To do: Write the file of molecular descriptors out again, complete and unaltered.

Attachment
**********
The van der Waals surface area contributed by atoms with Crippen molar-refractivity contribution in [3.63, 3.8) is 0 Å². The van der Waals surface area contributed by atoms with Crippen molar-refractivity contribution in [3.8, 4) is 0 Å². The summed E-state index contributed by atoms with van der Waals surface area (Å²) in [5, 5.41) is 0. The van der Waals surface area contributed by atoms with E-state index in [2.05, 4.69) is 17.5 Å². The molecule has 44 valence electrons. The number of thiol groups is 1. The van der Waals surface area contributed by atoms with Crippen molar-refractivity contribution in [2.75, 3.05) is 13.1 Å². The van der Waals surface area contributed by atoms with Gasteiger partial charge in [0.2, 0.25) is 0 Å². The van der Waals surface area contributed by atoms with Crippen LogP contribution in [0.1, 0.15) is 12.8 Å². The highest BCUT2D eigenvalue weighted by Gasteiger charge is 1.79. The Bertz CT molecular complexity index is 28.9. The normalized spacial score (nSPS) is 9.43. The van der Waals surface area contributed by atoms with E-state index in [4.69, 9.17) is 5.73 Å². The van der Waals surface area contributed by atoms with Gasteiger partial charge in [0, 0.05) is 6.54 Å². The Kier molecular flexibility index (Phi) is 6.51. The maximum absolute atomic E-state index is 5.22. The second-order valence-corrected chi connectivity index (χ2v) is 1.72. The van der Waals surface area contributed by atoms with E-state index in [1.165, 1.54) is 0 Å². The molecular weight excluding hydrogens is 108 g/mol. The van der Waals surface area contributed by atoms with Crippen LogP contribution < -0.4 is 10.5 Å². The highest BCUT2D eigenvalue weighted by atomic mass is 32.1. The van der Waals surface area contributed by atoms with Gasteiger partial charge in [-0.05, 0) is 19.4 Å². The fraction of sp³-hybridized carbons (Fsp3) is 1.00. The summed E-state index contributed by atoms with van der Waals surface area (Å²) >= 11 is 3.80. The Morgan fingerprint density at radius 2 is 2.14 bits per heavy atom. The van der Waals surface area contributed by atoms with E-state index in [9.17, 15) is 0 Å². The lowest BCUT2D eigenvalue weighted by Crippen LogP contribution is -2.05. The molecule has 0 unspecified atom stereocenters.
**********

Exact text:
The van der Waals surface area contributed by atoms with Crippen molar-refractivity contribution in [3.63, 3.8) is 0 Å². The van der Waals surface area contributed by atoms with Crippen molar-refractivity contribution in [3.8, 4) is 0 Å². The summed E-state index contributed by atoms with van der Waals surface area (Å²) in [5, 5.41) is 0. The van der Waals surface area contributed by atoms with E-state index in [2.05, 4.69) is 17.5 Å². The molecule has 44 valence electrons. The number of thiol groups is 1. The van der Waals surface area contributed by atoms with Crippen molar-refractivity contribution in [2.75, 3.05) is 13.1 Å². The van der Waals surface area contributed by atoms with Gasteiger partial charge in [0.2, 0.25) is 0 Å². The van der Waals surface area contributed by atoms with Crippen LogP contribution in [0.1, 0.15) is 12.8 Å². The highest BCUT2D eigenvalue weighted by Gasteiger charge is 1.79. The Bertz CT molecular complexity index is 28.9. The normalized spacial score (nSPS) is 9.43. The van der Waals surface area contributed by atoms with E-state index in [4.69, 9.17) is 5.73 Å². The van der Waals surface area contributed by atoms with Gasteiger partial charge in [0, 0.05) is 6.54 Å². The Kier molecular flexibility index (Phi) is 6.51. The maximum absolute atomic E-state index is 5.22. The second-order valence-corrected chi connectivity index (χ2v) is 1.72. The van der Waals surface area contributed by atoms with E-state index in [1.165, 1.54) is 0 Å². The molecular weight excluding hydrogens is 108 g/mol. The van der Waals surface area contributed by atoms with Crippen LogP contribution < -0.4 is 10.5 Å². The highest BCUT2D eigenvalue weighted by atomic mass is 32.1. The van der Waals surface area contributed by atoms with Gasteiger partial charge in [-0.05, 0) is 19.4 Å². The fraction of sp³-hybridized carbons (Fsp3) is 1.00. The summed E-state index contributed by atoms with van der Waals surface area (Å²) >= 11 is 3.80. The Morgan fingerprint density at radius 2 is 2.14 bits per heavy atom. The van der Waals surface area contributed by atoms with E-state index in [9.17, 15) is 0 Å². The lowest BCUT2D eigenvalue weighted by Crippen LogP contribution is -2.05. The molecule has 0 unspecified atom stereocenters.